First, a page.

Looking to punch up and expand its slate, National Geographic Films has tapped former Miramax president Daniel Battsek as its new prexy, starting March 15.

The widely expected move was announced Wednesday by the exploration-conservation brand’s film division, best known for “March of the Penguins.”

Battsek replaces Adam Leipzig, who ankled two weeks ago after half a dozen years in the post. At that point, the British-born Battsek — who oversaw such titles as “The Queen” and “No Country for Old Men” at Miramax — was in talks as his replacement.

The changeover comes at a time of transition for National Geographic Films, which is slightly more than a year into a joint venture with Imagenation Abu Dhabi to finance feature films, committing $100 million for 10-15 features over the next five years — giving Nat Geo the resources to acquire and distribute arthouse and world film titles along with producing its own films.

The Way Back,” the true story of soldiers’ escape from a Siberian gulag, is in production, with Peter Weir writing and directing in the first film funded by the joint venture.

David Beal, the head of parent National Geographic Entertainment, touted Battsek’s hiring as a way to transform the film division. “We’re proud of what we’ve accomplished so far with National Geographic Films, and we’re thrilled to have Daniel Battsek, a true leader in the international film production and distribution community, take us to the next level,” said Beal, who made the announcement Wednesday.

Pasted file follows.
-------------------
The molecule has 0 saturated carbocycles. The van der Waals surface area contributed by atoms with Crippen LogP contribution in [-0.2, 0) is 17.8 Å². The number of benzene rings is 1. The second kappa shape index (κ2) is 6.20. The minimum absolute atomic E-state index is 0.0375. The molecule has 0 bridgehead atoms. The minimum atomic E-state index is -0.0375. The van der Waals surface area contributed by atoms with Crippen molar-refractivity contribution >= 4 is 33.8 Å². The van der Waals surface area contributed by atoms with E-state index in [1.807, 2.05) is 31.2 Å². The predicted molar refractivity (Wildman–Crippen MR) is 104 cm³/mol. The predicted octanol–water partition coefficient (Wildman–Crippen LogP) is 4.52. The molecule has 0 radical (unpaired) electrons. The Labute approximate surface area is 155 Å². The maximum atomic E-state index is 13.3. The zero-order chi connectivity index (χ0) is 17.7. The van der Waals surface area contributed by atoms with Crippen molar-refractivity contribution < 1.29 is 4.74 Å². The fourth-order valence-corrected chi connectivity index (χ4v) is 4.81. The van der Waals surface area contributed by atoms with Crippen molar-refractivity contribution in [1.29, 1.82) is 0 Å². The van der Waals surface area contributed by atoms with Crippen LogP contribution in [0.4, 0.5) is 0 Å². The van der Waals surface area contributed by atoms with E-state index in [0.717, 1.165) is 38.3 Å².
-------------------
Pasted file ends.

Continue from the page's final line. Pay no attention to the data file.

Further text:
Battsek, who had announced his departure from Miramax in October, will report to Beal and be responsible for development, production, acquisitions and distribution.

During his four years at Miramax, other pics Battsek oversaw include “The Diving Bell and the Butterfly,” “There Will Be Blood” and “Doubt.” Prior to joining Miramax, he was exec VP and managing director of distribution and production for Disney’s Buena Vista Intl. U.K.

Biggest success of Leipzig’s tenure came with 2005’s “March of the Penguins,” which it distribbed with Warner Independent. “Penguins,” acquired at Sundance, grossed more than $125 million worldwide.

National Geographic Films’ recent releases include Cherien Dabis’ “Amreeka” and Lu Chuan’s “City of Life and Death,” which premiered at the Toronto Film Festival and is due to open this spring.

As for Miramax, Disney announced in the fall that it was slashing the number of films the company releases to three a year from the six to eight it previously had on its sked.

Company also announced that it was folding much of its operations — marketing, distribution, operations and administrative support functions — into the Mouse House’s larger film group.